Life Biography of Pablo Neruda
(Pseudonym of Neftali Ricardo Reyes Basoalto) Born in Parral, Chile, in 1904. Soon began to write poetry, and in 1921 published The Song of the party, his first poem, under the pseudonym of Pablo Neruda, in honor of Czech poet Jan Neruda, a name that remained thereafter and legalized in 1946. His mother died just a month after he was born, when his father, a railroad employee, moved to Temuco, where young Pablo Neruda received his early studies and met Gabriela Mistral. They also began work on a newspaper, until he was sixteen he moved to Santiago, where he published his first poems in the magazine Clarity. After publishing several books of poetry, in 1924 achieved international fame with Twenty Love Poems and a Song desperate work, along with infinite man Tentative distinguishes the first stage of his poetry, marked by the transition from modernism influenced by avant-garde forms of creationism Vicente Huidobro.
Economic problems led to Pablo Neruda to undertake in 1926 The consular career that took him to live in Burma, Ceylon, Java, Singapore and, between 1934 and 1938, in Spain, where he became involved with Garcia Lorca, Aleixandre, Gerardo Diego and other components of the Generation of 27, and founded Green Horse magazine Poetry. Since its first manifesto sided with a "poetry without purity" and close to the immediate reality, in line with its social awareness in this regard, Pablo Neruda supported the Republicans at the outbreak of civil war and wrote Spain in the heart.Gradually his poems underwent a transition toward a more tight and dark to perceive the passage of time, chaos and death in everyday life. Back in Chile, in 1939 Pablo Neruda joined the Communist Party and his work underwent a shift to political activism that led to the exaltation of the American myths of his Canto general. In 1945 he was the first poet to be awarded the National Prize for Literature in Chile.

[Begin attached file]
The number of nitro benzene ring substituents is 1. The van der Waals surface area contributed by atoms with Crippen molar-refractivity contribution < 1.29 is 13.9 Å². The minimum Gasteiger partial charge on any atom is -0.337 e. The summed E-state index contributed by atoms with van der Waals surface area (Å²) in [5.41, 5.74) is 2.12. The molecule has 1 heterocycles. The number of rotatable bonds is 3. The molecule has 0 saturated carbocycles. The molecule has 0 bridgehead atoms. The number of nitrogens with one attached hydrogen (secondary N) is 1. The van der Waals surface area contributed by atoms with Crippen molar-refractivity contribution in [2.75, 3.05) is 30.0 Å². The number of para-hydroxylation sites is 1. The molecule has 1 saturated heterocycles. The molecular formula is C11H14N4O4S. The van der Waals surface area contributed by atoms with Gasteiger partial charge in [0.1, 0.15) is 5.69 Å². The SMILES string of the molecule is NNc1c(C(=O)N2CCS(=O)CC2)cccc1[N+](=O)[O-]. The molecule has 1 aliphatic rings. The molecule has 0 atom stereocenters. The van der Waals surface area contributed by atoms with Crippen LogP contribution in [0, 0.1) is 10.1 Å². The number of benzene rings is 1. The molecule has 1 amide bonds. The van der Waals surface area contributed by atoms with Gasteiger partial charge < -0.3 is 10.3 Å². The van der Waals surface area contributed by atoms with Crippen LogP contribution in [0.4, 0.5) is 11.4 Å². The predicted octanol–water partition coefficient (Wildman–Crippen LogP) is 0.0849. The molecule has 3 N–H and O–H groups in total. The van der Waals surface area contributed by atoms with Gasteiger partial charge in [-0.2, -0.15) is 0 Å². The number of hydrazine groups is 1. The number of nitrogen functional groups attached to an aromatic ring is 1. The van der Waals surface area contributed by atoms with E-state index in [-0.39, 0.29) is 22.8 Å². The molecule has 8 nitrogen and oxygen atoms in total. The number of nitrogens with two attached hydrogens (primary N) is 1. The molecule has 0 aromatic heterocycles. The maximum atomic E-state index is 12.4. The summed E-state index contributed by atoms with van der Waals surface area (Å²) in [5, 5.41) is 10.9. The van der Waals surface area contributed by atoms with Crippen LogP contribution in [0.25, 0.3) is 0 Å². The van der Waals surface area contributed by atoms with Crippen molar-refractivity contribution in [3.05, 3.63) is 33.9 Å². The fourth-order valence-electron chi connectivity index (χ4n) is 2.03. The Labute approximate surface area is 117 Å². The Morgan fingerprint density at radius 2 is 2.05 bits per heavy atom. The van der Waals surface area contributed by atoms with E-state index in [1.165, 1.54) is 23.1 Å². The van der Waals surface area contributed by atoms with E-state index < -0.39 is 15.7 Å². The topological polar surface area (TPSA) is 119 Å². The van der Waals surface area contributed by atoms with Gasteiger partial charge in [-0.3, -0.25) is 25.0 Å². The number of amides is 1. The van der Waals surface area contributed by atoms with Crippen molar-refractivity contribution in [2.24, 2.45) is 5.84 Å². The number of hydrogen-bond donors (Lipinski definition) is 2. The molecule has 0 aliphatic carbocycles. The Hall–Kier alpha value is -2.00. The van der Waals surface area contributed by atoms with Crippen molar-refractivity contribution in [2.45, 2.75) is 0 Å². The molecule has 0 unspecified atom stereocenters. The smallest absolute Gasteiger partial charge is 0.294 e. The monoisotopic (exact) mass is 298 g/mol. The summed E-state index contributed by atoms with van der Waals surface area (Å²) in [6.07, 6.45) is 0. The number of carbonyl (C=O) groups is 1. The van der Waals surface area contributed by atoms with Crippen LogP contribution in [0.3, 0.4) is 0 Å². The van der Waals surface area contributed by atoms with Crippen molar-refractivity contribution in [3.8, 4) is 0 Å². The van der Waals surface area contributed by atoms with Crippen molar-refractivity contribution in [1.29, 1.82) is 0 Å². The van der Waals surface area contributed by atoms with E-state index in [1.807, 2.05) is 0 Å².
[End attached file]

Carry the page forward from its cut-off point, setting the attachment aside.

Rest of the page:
At the same time, from his seat as senator used his speech to denounce the abuses and inequities of the system. This attitude led government persecution and subsequent exile in Argentina. From there he went to Mexico, and later toured the USSR, China and the countries of Eastern Europe. After this trip, during which Pablo Neruda wrote poems laudatory and propaganda and received the Lenin Peace Prize, he returned to Chile. Thereafter, the poetry of Pablo Neruda entered a new phase in which the formal simplicity corresponded with a lyrical intensity and a general tone of serenity. His international reputation was recognized in 1971, the year he was awarded the Prize Nobel for Literature. Last year Pablo Neruda had given up for the presidential candidacy of Salvador Allende, who appointed him ambassador to Paris shortly after. Two years later, already seriously ill, he returned to Chile. He died in Santiago in 1973. Posthumous publication of the autobiography "I confess that I lived."